Vinland Archaeology

Overhead view of the reconstructed Viking settlement of L'Anse aux Meadows, Newfoundland

Several examples of Viking writing have been found carved on stones in the United States, most notably the Kensington runestone in Minnesota and the Heavener Stone in Oklahoma. The "Kensington Runestone" is a slab of gray stone, measuring 36 inches long, 16 inches wide, and 6 inches thick. It has runic writing along the face of the stone and along one edge. The stone was found in November of 1898 by a Minnesota farmer named Olaf Ohman while a digging up a poplar tree stump on the southern slope of a 50-foot high knoll. The stone was buried face down about six inches below the surface, with the tree roots wrapped around it. Mr. Ohman and his sons saw the runic letters but did not know what they were. Unfortunately, the stone was not left in place, so they were unable to demonstrate its obvious age from the growth pattern of the tree. The stone was sent to the University of Minnesota and then to Chicago. It was was studied by runic scholars, who interpreted the inscription to be an account of Norse explorers in the 14th Century. It is known King Magnus of Sweden sent a party to Greenland in 1355. They never returned. It is very possible that these men were from that party. The stone bears the date of 1362. The transliteration of the text is generally accepted as:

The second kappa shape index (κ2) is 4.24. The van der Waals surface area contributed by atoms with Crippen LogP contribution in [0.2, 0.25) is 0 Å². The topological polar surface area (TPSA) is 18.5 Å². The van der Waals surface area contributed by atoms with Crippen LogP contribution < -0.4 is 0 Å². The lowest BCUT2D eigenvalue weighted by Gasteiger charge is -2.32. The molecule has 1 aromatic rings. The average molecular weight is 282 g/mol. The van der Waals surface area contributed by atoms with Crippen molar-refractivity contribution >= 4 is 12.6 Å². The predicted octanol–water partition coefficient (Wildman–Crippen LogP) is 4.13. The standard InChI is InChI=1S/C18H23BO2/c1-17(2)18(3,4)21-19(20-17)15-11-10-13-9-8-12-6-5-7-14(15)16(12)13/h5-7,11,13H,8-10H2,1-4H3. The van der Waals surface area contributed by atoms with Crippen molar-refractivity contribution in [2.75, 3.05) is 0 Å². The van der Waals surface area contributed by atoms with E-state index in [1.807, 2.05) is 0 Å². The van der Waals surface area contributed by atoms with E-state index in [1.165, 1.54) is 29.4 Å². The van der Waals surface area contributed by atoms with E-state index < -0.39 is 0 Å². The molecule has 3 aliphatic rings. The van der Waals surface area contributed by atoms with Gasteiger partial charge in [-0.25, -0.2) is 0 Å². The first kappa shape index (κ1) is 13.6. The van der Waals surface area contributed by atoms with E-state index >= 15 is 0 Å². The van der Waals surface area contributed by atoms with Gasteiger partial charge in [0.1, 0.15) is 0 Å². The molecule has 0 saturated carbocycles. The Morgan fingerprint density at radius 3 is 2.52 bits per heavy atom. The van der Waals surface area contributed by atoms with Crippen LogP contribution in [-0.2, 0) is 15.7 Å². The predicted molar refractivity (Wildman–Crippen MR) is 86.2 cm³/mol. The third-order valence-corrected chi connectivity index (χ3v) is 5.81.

"Eight Goths and 22 Norwegians on a journey of exploration from Vinland very far west. We had camp by 2 rocky islands one day's journey north from this stone. We were out fishing one day. After we came home we found 10 men red with blood and dead. AVM [Ave Maria] save us from evil."

The inscription along the edge of the stone says:

"Have 10 men by the sea to look after our ships 14 days' journey from this island. Year 1362."


The Far Traveler- Voyages of a Viking Woman
by Nancy M. Brown
Wikipedia - The Vikings, and History of Greenland
Viking Voyage 1000 by Doug Cabot
Regia Anglorum - Viking Ship Construction